The catastrophic performance of this year's Tea Party-endorsed presidential candidates has inspired some to imagine that the movement is dead. That kind of optimism is only possible by ignoring red state politics. The growing power of the Tea Party is apparent all up and down the Republican primary ballot in red states. There's no better place to see the limits of that power tested than in two upcoming Senate primaries in Indiana and Texas.
Longtime Republican Senator Richard Lugar is facing a challenge Tuesday from Indiana State Treasurert Richard Mourdock. Lugar, a conservative's conservative by any rational definition earned his RiNO-tag by telling the Tea Party to "get real."
Lugar's challenger is an unusually gray character for a Tea Party champion. Richard Mourdock is unlikely to claim there are communists in Congress or publicly deny that he's a witch. He's part of a new crop opportunists, otherwise mundane political operatives who are enhancing their careers with a carefully calibrated extremist appeal.
Mourdock is benefiting from the support of some of the wildest characters on the far right, including Michele Bachmann and Sharron Angle. If the Tea Party defeats Lugar then Indiana's Senate seat will potentially be in play this fall.
In Texas, longtime Lt. Governor David Dewhurst is running for the Senate seat being vacated by Kay Bailey Hutchinson. After an awkward start in politics -- he was once described by a Republican senator as "weird shy" -- Dewhurst has been an unusually solid figure through a rocky period of transition in the Legislature. With his dour personal style, Dewhurst's remarkable success managing the state senate is something of a wonder.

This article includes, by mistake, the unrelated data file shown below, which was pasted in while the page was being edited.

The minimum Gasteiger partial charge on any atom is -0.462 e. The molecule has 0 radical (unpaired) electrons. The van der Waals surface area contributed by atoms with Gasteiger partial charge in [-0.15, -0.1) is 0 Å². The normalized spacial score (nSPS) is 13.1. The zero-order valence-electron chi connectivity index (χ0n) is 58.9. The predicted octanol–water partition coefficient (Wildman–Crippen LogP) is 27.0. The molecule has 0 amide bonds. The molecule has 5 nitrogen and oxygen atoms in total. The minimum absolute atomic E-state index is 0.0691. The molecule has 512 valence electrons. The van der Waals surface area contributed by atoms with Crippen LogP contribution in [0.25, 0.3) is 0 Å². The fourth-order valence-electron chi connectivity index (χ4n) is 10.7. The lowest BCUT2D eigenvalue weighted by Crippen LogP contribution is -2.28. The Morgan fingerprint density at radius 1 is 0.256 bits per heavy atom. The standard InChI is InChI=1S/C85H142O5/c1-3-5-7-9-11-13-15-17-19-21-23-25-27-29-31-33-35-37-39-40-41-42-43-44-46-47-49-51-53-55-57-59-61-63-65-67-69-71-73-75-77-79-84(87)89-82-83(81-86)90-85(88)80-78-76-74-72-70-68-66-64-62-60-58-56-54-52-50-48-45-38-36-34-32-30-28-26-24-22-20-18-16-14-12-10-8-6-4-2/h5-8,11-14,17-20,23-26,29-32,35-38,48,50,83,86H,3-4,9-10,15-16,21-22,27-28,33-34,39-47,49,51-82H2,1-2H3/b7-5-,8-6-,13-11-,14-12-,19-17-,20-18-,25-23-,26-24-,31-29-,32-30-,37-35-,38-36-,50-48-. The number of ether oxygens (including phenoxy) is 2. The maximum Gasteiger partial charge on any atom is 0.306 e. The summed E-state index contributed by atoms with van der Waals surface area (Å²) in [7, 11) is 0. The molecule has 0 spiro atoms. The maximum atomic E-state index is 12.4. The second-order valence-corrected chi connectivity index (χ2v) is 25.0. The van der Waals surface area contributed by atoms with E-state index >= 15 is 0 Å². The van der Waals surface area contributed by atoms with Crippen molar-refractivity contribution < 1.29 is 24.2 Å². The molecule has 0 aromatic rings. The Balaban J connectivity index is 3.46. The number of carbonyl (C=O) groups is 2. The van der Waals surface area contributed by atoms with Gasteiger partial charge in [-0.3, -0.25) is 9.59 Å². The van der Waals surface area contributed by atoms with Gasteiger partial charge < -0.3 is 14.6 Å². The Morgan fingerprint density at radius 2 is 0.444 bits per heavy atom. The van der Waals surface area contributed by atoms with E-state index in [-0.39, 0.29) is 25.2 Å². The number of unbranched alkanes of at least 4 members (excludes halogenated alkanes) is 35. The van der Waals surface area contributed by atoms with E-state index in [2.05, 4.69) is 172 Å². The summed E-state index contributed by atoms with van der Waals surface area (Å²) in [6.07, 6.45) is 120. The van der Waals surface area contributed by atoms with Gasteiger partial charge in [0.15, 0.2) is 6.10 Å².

Dewhurst's common-sense pragmatism places his Republican authenticity in doubt. He has yet to threaten secession, claim to be "at war" with the federal government, shoot a coyote while jogging or otherwise demonstrate his ideological machismo. As a result the race has drawn some enthusiastic challengers.
The Tea Party has mostly congealed around attorney and political newcomer Ted Cruz. It may be surprising to hear the Tea Party embrace a Canadian-born Ivy Leaguer whose father was a communist guerrilla in Cuba, but Cruz brings impeccable fundamentalist credentials to the race.
Cruz has all the message discipline of Indiana's Mourdock, plus deep, passionate ties to the farthest extremes of the Christian right. Where Mourdock seems calculating, Cruz appears to be a true believer.
Ted Cruz might be the single most articulate voice in the fundamentalist movement. In policy terms, he's as far out as anyone the GOP nominated in the 2010 cycle, but he's much more coherent than oddball characters like Sharron Angle or Christine O'Donnell.
Regardless what happens in this election, Cruz is likely to become a permanent feature of Texas politics. If Cruz upsets Dewhurst in the primary, then this November the party will test the assumption that the Republicans can't lose a statewide race in Texas.
The Tea Party's appeal may be waning nationally, but in the Republican heartland they remain a potent force. The Texas and Indiana Senate races are a fine test of the Tea Party's ability to drive the GOP farther and farther out of the national mainstream.